It was April 6, 2010—just an ordinary Tuesday morning for the rest of the world—when The Great Brain Race became a bestseller. The Princeton University Press title would not be formally released for another month, but my new book had already made it to the top. Time to shout from the virtual rooftops. "I know Amazon is bound to break my heart," I wrote to my Facebook friends at 1:40 p.m., attaching the Web link, "but today I'm in love."
Number one! Say it loud and there's music playing. Say it soft and it's almost like praying. Number one.
Here's the backstory. When I first checked out my book's Amazon ranking, many months before publication, it was somewhere in the 450,000 range. By April 1, thanks to two well-placed op-eds and other bits of early buzz, the book had vaulted to 18,759.
Not too shabby. But not good enough. A new approach was surely in order. How fair was it, I thought, to be ranked with the Dan Browns and Robert Atkinses of the world? Wouldn't an apples-to-apples comparison make more sense? Soon, I discovered Amazon's Education category, together with a plethora of subcategories, from Preschool to Homeschooling. There was a Globalization list, too. (A good bet, because as I've told everybody, The Great Brain Race is about much more than just education.) And because it would be unjust to stack me up against backlist stalwarts like the Fiske Guide to Colleges and The World Is Flat, did I mention that within each subcategory there is a "Hot New Releases" list as well? Not just new, but hot. I liked the sound of that.
And so it came to pass that on April 5, I discovered that in the "hot new releases" segment I was number 17 in Globalization and number four in College. Now I was cooking with gas. The next day, following two more media hits, I reached number one in both categories, hence the euphoric Facebook post.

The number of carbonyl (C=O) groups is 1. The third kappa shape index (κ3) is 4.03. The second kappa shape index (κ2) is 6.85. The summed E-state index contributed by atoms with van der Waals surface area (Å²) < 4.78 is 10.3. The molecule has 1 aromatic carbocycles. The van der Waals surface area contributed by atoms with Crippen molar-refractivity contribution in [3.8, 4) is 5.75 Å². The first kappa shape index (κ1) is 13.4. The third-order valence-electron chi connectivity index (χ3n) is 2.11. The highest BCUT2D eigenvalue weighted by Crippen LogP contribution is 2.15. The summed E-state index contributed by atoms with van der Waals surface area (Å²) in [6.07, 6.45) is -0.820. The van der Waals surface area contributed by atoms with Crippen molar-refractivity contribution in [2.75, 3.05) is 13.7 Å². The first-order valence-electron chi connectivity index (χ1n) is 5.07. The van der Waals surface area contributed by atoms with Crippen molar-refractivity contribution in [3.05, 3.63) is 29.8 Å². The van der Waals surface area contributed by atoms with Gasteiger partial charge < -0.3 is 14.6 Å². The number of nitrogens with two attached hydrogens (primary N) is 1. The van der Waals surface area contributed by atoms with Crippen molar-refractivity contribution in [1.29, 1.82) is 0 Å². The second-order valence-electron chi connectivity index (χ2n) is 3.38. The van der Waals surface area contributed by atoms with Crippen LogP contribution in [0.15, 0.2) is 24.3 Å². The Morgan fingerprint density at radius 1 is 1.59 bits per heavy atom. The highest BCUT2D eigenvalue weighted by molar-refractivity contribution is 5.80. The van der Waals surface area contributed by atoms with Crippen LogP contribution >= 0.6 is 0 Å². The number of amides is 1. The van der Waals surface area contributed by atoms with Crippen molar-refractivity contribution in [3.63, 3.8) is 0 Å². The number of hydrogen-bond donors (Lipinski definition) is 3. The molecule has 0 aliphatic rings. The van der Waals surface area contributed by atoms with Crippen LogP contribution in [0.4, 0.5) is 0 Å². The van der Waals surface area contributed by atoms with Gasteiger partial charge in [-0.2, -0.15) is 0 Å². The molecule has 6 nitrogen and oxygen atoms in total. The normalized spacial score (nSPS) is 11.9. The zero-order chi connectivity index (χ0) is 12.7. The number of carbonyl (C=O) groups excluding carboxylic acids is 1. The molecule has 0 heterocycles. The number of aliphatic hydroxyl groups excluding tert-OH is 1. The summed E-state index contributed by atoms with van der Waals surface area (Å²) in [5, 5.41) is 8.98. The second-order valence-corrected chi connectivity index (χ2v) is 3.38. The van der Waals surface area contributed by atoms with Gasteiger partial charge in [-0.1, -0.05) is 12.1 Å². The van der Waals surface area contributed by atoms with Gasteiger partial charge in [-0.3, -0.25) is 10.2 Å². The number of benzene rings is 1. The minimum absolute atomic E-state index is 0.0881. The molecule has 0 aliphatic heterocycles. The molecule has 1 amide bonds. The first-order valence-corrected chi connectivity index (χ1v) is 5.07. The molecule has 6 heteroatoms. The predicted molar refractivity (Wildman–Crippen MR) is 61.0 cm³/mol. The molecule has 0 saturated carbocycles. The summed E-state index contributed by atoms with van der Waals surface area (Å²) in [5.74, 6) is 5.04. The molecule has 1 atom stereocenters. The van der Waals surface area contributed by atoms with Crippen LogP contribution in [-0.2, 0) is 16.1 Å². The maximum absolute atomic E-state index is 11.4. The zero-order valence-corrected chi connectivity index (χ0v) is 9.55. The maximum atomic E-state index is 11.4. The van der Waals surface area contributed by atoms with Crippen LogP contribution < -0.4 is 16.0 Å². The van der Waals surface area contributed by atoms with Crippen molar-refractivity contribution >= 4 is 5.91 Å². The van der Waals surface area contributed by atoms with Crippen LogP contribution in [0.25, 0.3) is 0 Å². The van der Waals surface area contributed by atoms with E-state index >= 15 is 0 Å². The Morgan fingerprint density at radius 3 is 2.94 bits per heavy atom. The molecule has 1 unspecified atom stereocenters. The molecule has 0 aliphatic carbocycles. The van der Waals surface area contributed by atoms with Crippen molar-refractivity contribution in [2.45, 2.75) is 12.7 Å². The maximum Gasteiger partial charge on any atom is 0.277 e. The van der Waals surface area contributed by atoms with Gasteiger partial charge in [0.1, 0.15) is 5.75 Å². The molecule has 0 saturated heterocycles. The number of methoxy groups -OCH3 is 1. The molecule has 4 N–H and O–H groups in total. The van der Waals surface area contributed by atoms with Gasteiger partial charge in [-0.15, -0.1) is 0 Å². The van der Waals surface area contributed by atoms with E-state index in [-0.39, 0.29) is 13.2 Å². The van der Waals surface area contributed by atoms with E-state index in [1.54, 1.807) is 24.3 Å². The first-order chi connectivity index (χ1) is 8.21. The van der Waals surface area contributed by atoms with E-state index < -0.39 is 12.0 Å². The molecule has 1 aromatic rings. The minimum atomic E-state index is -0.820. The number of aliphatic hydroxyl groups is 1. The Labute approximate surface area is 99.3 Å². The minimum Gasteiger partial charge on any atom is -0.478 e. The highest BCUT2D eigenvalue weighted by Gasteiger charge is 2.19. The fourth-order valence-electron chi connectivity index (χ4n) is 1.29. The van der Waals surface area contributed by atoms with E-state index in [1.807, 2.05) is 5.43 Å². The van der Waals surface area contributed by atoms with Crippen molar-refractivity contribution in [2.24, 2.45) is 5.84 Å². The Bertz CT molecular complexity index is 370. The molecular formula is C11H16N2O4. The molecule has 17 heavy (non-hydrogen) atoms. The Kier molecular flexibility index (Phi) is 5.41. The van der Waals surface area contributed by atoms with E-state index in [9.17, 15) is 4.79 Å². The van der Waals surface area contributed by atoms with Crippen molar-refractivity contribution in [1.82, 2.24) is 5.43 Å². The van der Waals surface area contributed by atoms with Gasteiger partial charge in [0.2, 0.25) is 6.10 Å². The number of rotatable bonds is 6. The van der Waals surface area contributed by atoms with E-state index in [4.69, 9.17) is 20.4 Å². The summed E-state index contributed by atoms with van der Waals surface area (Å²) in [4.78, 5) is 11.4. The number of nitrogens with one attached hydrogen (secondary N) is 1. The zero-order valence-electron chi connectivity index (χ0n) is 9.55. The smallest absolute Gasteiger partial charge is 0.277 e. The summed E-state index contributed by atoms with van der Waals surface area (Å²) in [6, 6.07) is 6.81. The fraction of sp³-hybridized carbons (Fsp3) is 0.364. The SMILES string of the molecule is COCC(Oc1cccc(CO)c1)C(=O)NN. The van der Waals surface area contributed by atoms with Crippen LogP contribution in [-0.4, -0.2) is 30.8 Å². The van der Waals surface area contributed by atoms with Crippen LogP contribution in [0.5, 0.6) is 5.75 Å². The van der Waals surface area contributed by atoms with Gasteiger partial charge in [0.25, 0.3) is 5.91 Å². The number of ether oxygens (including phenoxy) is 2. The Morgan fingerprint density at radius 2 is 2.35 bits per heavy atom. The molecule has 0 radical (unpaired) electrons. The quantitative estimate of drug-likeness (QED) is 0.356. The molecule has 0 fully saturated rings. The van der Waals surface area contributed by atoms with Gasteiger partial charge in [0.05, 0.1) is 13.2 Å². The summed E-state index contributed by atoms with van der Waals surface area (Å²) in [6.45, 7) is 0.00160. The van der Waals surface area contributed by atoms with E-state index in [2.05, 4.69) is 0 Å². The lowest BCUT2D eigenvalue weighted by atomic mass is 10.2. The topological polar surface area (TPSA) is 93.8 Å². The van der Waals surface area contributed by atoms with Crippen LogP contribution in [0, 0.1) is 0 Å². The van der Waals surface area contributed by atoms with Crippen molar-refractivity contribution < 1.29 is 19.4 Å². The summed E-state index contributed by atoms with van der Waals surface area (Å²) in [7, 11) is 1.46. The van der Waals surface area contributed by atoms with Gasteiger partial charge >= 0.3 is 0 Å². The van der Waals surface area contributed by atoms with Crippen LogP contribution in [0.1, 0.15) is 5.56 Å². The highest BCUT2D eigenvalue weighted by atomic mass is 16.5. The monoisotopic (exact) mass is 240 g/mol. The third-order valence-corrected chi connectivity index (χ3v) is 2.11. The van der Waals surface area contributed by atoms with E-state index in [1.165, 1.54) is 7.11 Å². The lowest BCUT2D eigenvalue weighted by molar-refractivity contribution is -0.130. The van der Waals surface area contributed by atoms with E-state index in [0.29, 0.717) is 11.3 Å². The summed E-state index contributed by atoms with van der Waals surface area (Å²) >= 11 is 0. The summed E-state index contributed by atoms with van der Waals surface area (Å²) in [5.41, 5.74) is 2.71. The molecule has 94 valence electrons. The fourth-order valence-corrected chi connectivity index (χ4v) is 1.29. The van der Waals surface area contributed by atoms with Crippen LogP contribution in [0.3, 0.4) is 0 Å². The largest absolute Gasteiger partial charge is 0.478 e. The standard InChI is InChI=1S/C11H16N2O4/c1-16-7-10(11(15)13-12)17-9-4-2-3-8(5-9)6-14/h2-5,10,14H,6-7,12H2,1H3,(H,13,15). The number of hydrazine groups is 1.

All this was vaguely familiar. Memories came back to me of my old job as editor of the U.S. News & World Report college guides. Beyond the contentious national rankings, U.S. News creates separate lists for small liberal arts colleges, nonselective comprehensive universities, and so forth. In a little-recognized bit of genius, all are sliced and diced by geography as well. So an unremarkable institution ranked in the bottom quartile overall could boast that it was the top liberal arts college in the Upper Michigan Peninsula. Carve the data thin enough and everyone's a winner.
As I had predicted, however, my foothold on the rankings ladder turned out to be precarious. Hour by hour I bobbed up and down, first ahead, then behind such titles as Surviving Your Stupid, Stupid Decision to Go to Graduate School. So quickly did the Amazon links I sent to my wife become obsolete that I began e-mailing her screen shots to capture my fleeting moments of glory.
Having secured a pretty regular berth at number two in new education releases, why not be top banana? Maybe some trash talk would help. "Watch your back!" I wrote to the perennial frontrunner, Anya Kamenetz, a recent conference buddy and author of DIY U, a university reform manifesto. No reply. I guess at least one of us is a class act. I e-mailed later to ask how often she checks her ranking. "Amazon, what Amazon? :)" she replied—before noting that a blog shout-out had given her a big boost that day.
As my wife likes to say, you're never the only one. Confirmation came from my friend Gabriel Schoenfeld, author of Necessary Secrets, when I e-mailed him to report on my latest stats, with a sheepish apology for my obsession. Six minutes later, Gabe replied with a lovingly crafted graph, a blue line showing his weekly rankings going back to October and a red line highlighting the 90-day moving average. His book was not due out for another month.
With luck I'll keep leading those awesome subcategories. But all good things must come to an end. Then it will be time to focus less on crass sales numbers and more on sheer media influence. Have I mentioned my Google alerts?
Ben Wildavsky is a senior fellow at the Kauffman Foundation and author of The Great Brain Race: How Global Universities Are Reshaping the World, which Princeton University Press published in May.